Parry Sound 33: the 33rd forest fire of the season in Parry Sound District, my second home growing up. Such a prosaic name for a bitch-monster of a fire that started July 18 and according to reports I have read, may not be under control for another month or more.
There have been no deaths or serious injuries as of this writing, Which is about the only good thing I can say. Well, that and the fact my dad, who is a volunteer fire captain in the hamlet of Britt, about 10 km south of the fire, is not directly involved in fighting it.
That last is supremely relieving to me. It was also kind of perplexing. The fire command centre is in Britt, practically next door to the firehall. But "we're not involved as a(n) f(ire) d(epartment) at all", he texted me.
But I had forgotten something. The Britt and Area Fire Department (BAFD) is not equipped to fight anything on this scale. In fact, they don't fight bush fires at all unless (a) they're accessible (much of the district really isn't) and (b) the fires are threatening property or life. Otherwise, the Ministry of Natural Resources is called in. And with something like this, the call goes far and wide: more than 90 people are engaged here, from various provinces as well as the United States and Mexico.
As of today, Parry Sound 33 is about 10,139 hectares in size and still growing. That's 101 square kilometres (about 25,054 acres or 39 square miles). It has jumped the Key River, overtaken the Canadian National railway line from Toronto to Vancouver, and is inching perilously close to the Trans-Canada Highway (Highway 69). That highway may be closed later today. The town of Alban (population 2,000) is under evacuation alert. Already two provincial parks have been evacuated and are aflame: French River and Grundy Lake. My dad helped clear that latter park, a place I have many fond memories of and was hoping to visit again in the next year or two.
Taken from Alban, yesterday. At the time, this was 10 km from the fire. The smoke was reportedly twice as bad this morning.A friend of my dad's named Tom, who lives down the road and whose blog is linked on my 'Other Ovens' page, informs me that things are not quite as dire as the above might suggest. They haven't got the fire under control and may not have it under control for weeks to come, but they ARE -- so far -- able to manage the perimeter in 'priority areas'. Hopefully that holds. Because the weather forecast for the area is not helpful. The only rain in the forecast comes with lightning. Just what's needed.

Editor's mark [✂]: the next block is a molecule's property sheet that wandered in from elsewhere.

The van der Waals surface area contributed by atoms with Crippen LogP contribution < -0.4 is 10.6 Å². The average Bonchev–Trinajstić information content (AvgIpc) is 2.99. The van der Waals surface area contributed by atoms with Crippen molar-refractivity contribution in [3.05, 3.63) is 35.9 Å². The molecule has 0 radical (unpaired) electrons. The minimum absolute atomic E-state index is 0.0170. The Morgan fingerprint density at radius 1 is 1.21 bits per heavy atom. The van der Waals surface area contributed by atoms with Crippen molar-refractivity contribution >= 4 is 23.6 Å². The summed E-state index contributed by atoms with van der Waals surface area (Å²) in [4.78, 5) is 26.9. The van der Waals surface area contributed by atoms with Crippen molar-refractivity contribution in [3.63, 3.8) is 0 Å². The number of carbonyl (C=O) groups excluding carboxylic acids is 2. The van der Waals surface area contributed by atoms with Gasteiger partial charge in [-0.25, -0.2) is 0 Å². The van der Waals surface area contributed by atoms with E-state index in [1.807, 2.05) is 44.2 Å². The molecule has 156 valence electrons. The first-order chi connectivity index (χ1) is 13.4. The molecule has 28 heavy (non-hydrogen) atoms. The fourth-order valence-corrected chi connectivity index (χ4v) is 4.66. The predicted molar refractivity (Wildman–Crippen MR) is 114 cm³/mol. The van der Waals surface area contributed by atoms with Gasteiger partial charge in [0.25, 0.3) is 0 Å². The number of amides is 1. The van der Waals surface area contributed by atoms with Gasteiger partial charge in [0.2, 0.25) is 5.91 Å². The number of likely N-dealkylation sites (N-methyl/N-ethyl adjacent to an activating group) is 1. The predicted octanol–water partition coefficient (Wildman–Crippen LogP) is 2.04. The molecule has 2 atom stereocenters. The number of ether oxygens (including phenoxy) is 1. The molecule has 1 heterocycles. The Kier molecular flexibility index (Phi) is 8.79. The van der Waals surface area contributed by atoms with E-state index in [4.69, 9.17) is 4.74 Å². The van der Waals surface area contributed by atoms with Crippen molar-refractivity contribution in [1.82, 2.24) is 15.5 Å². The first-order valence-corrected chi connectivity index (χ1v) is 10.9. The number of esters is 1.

There are water bombers scooping up six thousand litres of water at a time from local rivers and lakes and depositing it on the eastern flank of the fire, which is what is threatening the Trans-Canada Highway. Helicopters are ferrying fighters from the base command in Britt to the fire itself, using a helipad my father was instrumental in getting installed.
The fire is alleged to have been sparked at the site of Ontario's largest wind farm, under construction at the Henvey Inlet First Nations reservation...during a total fire ban. Much of my province is tinder-dry and open fires have been banned for better than a month in many locales. (Parry Sound 33 is only a third the size of a fire much further north threatening the town of Elk Lake.) U.S. based Pattern Energy Group LP and its affiliate Pattern Development are likely to face very expensive questions as to why their workers were pressed for seven-day work weeks and blasting 24 hours a day under such conditions. There had reportedly been several small fires on the site in the week preceding; the workers have 20-liter "piss packs"...the nickname ought to tell you how effective they are.
It's scary. It's even more sobering when you realize that there have been 888 recorded forest fires in Ontario this year, up from 243 last year and already well above the ten-year annual average of 517. Moreover, Ontario is far from the only place ravaged by fire right now. In California, fires are creating their own violent weather patterns, including flammagenitus clouds normally associated with volcanoes, and even 'firenados', which have to be the scariest things I can imagine today. Northern Sweden, well inside the Arctic Circle, has experienced a prolonged heat wave with temperatures over 30 degrees C, which is unprecedented in modern history; it, too, is on fire. In Greece, 91 people have died in a massive conflagration. It leaves me pondering one thing:
CLIMATE; HOW MUCH DO I HAVE TO CHANGE BEFORE HUMANS NOTICE?